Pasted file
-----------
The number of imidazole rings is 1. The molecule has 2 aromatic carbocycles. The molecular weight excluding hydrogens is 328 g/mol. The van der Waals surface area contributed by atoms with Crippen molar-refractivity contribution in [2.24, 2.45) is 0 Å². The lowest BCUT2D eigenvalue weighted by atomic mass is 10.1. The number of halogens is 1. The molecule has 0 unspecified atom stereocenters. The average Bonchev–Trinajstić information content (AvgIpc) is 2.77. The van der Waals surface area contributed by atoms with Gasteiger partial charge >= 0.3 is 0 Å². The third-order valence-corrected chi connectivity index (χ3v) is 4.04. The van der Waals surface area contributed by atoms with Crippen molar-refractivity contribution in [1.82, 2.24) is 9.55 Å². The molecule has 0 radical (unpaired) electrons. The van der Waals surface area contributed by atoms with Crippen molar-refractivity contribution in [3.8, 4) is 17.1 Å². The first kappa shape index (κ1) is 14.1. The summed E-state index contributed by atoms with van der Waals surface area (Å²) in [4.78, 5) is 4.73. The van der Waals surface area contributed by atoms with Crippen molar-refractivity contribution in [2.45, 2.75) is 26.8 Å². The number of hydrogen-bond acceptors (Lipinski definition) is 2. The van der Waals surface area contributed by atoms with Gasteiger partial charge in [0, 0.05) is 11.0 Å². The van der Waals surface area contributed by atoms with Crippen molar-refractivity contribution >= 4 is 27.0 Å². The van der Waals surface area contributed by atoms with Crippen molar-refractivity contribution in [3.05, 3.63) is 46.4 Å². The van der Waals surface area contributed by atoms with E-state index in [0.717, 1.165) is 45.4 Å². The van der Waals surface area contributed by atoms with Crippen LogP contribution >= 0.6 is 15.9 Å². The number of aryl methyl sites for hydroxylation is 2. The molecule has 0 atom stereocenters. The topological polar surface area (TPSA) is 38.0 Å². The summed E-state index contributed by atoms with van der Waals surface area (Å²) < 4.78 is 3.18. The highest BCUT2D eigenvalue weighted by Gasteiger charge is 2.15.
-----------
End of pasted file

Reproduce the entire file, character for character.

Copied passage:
The number of imidazole rings is 1. The molecule has 2 aromatic carbocycles. The molecular weight excluding hydrogens is 328 g/mol. The van der Waals surface area contributed by atoms with Crippen molar-refractivity contribution in [2.24, 2.45) is 0 Å². The lowest BCUT2D eigenvalue weighted by atomic mass is 10.1. The number of halogens is 1. The molecule has 0 unspecified atom stereocenters. The average Bonchev–Trinajstić information content (AvgIpc) is 2.77. The van der Waals surface area contributed by atoms with Gasteiger partial charge >= 0.3 is 0 Å². The third-order valence-corrected chi connectivity index (χ3v) is 4.04. The van der Waals surface area contributed by atoms with Crippen molar-refractivity contribution in [1.82, 2.24) is 9.55 Å². The molecule has 0 radical (unpaired) electrons. The van der Waals surface area contributed by atoms with Crippen molar-refractivity contribution in [3.8, 4) is 17.1 Å². The first kappa shape index (κ1) is 14.1. The summed E-state index contributed by atoms with van der Waals surface area (Å²) in [4.78, 5) is 4.73. The van der Waals surface area contributed by atoms with Crippen molar-refractivity contribution in [2.45, 2.75) is 26.8 Å². The number of hydrogen-bond acceptors (Lipinski definition) is 2. The van der Waals surface area contributed by atoms with Gasteiger partial charge in [0, 0.05) is 11.0 Å². The van der Waals surface area contributed by atoms with Crippen molar-refractivity contribution >= 4 is 27.0 Å². The van der Waals surface area contributed by atoms with Crippen molar-refractivity contribution in [3.05, 3.63) is 46.4 Å². The van der Waals surface area contributed by atoms with E-state index in [0.717, 1.165) is 45.4 Å². The van der Waals surface area contributed by atoms with Crippen LogP contribution >= 0.6 is 15.9 Å². The number of aryl methyl sites for hydroxylation is 2. The molecule has 0 atom stereocenters. The topological polar surface area (TPSA) is 38.0 Å². The summed E-state index contributed by atoms with van der Waals surface area (Å²) < 4.78 is 3.18. The highest BCUT2D eigenvalue weighted by Gasteiger charge is 2.15.